19 tips for raising a trans kid

April 26 |
@offbeatfamilies runs these advice questions as an opportunity for our readers to share personal experiences and anecdotes. Readers are responsible for doing their own research before following any advice given here... or anywhere else on the web, for that matter.
By: Meggy - CC BY 2.0
By: MeggyCC BY 2.0

Several of y'all have recently sent us this piece from Autostraddle: 19 Terribly Interesting Tips on Raising a Trans Kid (from a Trans Kid) written by M., the blogger behind translabyrinth.

I thought this list was remarkable for several reasons — the biggest of which is the sheer educational value in it. If you've never been or had a trans kid (and that's most of us), it offers remarkable insights…

Don't run and tell everyone that your kid is trans just to get it over with. Tell people as they need to know, unless there's a family member or friend your kid feels they should tell, and is one that you feel will react in a positive manner. If you're Super Parent (and if you are, sorry about everyone on Krypton dying and everything, that sure sucks), you may want to go telling your family and friends The New World Order, but the more people who know the more pressure can be put on a child to make up their mind one way or another. Also, odds are your kid won't want pronouns out of the gate, so call them your daughter if that's who they are right now, and if they change that to son later, say that later. You're not here to make other people feel comfortable, you're here to make just one person the most comfortable person ever. So do that.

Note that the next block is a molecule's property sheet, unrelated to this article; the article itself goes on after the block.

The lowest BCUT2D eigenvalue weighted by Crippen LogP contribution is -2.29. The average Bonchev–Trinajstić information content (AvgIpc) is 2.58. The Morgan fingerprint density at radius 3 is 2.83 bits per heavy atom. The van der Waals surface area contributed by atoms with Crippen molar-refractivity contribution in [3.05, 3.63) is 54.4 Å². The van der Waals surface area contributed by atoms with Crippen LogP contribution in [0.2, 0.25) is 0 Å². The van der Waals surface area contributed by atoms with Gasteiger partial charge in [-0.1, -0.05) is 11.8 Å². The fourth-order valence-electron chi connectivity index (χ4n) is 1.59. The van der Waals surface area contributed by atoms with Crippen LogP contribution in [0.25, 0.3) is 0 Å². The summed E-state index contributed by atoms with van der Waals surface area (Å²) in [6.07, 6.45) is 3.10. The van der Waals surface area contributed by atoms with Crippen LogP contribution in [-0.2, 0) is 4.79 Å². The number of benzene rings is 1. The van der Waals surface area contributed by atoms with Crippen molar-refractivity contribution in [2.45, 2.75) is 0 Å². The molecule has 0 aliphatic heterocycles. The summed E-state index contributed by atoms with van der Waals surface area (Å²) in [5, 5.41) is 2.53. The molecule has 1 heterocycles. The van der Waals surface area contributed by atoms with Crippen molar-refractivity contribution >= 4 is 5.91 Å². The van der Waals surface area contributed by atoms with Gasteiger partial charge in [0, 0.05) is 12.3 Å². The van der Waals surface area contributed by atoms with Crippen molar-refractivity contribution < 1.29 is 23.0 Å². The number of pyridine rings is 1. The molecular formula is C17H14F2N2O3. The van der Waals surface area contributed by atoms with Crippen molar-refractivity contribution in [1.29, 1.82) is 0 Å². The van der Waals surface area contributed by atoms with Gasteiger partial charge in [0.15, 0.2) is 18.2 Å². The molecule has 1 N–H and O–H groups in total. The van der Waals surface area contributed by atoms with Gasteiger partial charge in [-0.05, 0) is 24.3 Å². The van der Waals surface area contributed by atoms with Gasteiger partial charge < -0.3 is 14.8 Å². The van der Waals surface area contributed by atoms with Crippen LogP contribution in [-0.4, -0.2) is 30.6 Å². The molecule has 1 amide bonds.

When it comes to schools, talk to their teacher first when they start living a significant period of the day in their new gender's clothing (if they're in elementary school). If there's bullying, talk to an administrator, but don't do so with the assumption you're going to have to fight them all the way to the Lifetime movie adaptation of your struggle. Most people, yourself included until your kid became trans, don't know as much about gender variance, so be ready to take the lead, educate, and make it clear that the school's job is to prevent any kind of bullying. Also, never let changing schools be off the table. If they're in middle school or high school, don't divulge to their, what, eight teachers, until they're going to school in dress. Talk to teachers of whatever classroom they're being bullied in, first, if they're not full time new gender at school.

You can read the entire list at Autostraddle.